Damy of Pulvis et Umbra (well… Damy is the band, actually), sent me a copy of the new album Implosion of Pain last week and I’ve been giving it a bit of a listen over the holiday weekend.
First of all, can I just thank him for putting the Moshville Times logo on the back? I do my best to try and plug up-n-coming acts, unsigned bands and the like and to actually get a bit of recognition on the sleeve of a CD really means a lot.
Thankfully, I can now be nice about the album as it’s damn good.
Pulvis et Umbra is a death metal band at its blackened heart, with melodic overtones and a smidgen of post-metal / metalcore about it. The album itself has a sci-fi feel to it so there’s a bit of electronica scattered around here and there, though more as an atmospheric overtone than as a real part of the music.
After a brief intro which sounds like a radio conversation with some background rumblings indicating what’s to come the album launches flat out with “Lost Moon”. This piledriver will ram you into your seat with more force than a Saturn rocket taking off. However, about halfway through the rapid blast beats and face-tearing guitar give way to a traditional metal solo and some clean guitar picking. There’s even a spoken word segue before the song draws to a conclusion.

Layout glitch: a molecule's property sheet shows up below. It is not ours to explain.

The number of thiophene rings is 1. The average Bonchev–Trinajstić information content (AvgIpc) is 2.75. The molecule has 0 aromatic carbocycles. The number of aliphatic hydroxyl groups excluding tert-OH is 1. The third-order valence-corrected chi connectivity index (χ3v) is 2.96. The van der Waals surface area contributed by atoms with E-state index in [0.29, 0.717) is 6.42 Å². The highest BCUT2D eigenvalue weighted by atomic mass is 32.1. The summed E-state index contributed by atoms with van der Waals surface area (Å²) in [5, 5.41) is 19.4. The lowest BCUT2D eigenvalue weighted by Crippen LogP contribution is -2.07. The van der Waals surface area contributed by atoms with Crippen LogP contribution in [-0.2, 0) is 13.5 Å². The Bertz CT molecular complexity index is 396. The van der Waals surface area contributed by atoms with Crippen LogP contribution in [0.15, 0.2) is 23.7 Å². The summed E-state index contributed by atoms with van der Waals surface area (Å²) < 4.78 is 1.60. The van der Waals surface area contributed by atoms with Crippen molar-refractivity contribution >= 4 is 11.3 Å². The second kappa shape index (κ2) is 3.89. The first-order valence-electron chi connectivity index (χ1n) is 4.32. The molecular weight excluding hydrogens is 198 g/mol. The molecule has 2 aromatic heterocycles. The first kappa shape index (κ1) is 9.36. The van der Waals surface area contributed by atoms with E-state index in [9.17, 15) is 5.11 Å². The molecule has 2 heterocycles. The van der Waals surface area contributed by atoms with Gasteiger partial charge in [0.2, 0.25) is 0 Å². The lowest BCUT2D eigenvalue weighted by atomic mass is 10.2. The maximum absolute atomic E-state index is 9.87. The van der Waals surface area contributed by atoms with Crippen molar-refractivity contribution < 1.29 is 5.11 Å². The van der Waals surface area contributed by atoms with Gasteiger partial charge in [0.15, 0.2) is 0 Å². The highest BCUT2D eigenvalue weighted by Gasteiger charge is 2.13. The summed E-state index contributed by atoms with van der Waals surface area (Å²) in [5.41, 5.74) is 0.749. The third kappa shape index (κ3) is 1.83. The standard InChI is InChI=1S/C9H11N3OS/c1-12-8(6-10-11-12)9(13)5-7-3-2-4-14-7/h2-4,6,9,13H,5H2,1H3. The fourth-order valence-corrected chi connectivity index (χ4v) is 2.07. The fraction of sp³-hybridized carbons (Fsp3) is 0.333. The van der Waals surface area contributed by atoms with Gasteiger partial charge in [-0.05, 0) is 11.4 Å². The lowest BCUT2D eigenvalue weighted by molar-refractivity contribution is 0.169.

It’s this variety and breadth of sound that makes the album so good – and all the more impressive being the work of one person (musically, with the help of Alessandro Tuvo on mixing/mastering duties).
The one thing is it is, is unrelenting. Harsh screamed and guttural death metal vocals abound, with guitars that change from crunching rhythm to strident wails at the drop of a hat. Drums and bass keep a fast and heavy rhythm from start to end. This isn’t just an album to put on in the background, this is one to listen to and get involved with.
“Psicostasia” is a lull in the storm. An instrumental with more of a doom/folk feel to it complete with what I assume is a violin or similar. Apologies if it turns out it’s actually a bassoon or a trumpet… [UPDATE – Damy confirmed this for me: “We mixed violin + viola in a lone track (that’s why the sounds is not so easy to recognize) while there’s a short part of Sitar after the spoken intro.” – Mosh]
Stand-out tracks for me are “Implosion of Pain” for it’s brilliant groovy intro and “Lullabye”.
Pulvis et Umbra was signed by Pavement Entertainment a couple of months ago and they’re handling distribution of this beast.